By now, kids know what sex is (and that it has nothing to do with "birds" and "bees"). But there's still a lot you can teach them about protecting themselves against STDs, teen pregnancy, date rape, and other risks. Fewer than 2 percent of U.S. adolescents have sex by age 12 (phew), but one-third of teens have sex by age 16, nearly half of teens by age 17, and more than 70 percent by age 19, so the early- to mid-teen years are generally a good time to go into some more specifics about healthy sexual choices.
- Confess your jitters about discussing the sex topic with your teen. This can help break the ice since your teen is probably feeling just as uncomfortable about the subject. Again, consider using TV or the media as a conversation starter. For example, ask your child if the teenage couple on her favorite show have had sex, and whether she thinks it's appropriate.
- Say whatever comes to mind — just be honest. Here are some key points that can help. Talk with your child about mutual consent, and protecting herself against STDs and pregnancy by using condoms or other contraceptives. Girls should first see a gynecologist when they become sexually active or by age 18.
- Talk with kids about avoiding Internet porn, sexting, and meeting new people online. Legal consequences for sexting seem to vary by state, but it's best to advise your child to avoid it altogether. Don't spy on your child's every move online, but talk about rules for mobile safety and using apps and social media wisely.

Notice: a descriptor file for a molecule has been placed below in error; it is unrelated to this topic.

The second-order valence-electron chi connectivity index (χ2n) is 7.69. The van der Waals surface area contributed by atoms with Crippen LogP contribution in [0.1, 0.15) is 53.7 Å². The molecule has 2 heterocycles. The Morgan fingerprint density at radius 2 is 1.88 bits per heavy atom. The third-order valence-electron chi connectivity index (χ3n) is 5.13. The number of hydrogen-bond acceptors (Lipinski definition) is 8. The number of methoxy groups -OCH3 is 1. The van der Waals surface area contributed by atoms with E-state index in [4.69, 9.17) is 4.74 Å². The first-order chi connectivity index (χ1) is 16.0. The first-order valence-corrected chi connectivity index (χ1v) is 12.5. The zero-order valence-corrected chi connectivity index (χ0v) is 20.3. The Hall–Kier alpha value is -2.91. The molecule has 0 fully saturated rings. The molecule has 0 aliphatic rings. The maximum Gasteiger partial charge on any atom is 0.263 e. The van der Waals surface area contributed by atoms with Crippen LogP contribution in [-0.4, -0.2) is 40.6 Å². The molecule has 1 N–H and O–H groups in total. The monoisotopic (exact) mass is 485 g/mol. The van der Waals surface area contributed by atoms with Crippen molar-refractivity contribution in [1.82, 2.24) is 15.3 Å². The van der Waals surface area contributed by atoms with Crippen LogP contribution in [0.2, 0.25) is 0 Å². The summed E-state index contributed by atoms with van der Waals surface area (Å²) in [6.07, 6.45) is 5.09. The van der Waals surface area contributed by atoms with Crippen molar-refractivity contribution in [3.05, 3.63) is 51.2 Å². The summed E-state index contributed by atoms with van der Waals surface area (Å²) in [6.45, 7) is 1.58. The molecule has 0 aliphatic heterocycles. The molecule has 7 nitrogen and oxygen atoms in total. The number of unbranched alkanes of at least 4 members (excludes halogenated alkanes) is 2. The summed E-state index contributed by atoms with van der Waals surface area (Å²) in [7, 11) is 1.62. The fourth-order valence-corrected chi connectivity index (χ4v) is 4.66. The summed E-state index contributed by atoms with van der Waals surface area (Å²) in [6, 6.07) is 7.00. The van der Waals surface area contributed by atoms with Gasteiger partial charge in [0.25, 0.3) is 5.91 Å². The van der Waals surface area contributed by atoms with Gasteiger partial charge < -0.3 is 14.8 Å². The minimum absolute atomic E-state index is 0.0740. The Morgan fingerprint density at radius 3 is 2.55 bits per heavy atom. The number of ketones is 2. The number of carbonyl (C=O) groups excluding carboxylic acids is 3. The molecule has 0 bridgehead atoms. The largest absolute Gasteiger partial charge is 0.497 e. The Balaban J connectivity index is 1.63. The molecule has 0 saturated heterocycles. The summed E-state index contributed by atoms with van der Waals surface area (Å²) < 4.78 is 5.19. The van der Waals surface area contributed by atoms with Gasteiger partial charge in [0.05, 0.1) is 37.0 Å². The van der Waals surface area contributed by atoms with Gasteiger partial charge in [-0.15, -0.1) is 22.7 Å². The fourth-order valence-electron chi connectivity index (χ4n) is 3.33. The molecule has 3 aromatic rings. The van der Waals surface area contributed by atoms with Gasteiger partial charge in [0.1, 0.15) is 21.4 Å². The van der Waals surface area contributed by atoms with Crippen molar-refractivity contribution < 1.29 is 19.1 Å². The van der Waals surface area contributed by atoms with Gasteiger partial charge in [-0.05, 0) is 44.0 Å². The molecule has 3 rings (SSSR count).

- Tune into your child's dating life. If your child seems to be seeing someone seriously, it's time to talk about sex and contraceptives. Most U.S. teens (70 percent of females and 56 percent of males) say that their first sexual experience is with a steady partner. "If you find out your child is planning to have sex, it is important to have a direct, open, and non-judgmental conversation," Dr. Berman advises in Talking to Your Kids About Sex. Let your teen know that her sexual desires are legitimate and natural, but that sex comes with tremendous responsibilities. Express your family's values and your wishes for your child to make careful decisions, but remember that she may still engage in sex even if you disapprove, so it's important for you to tell her how she can protect herself.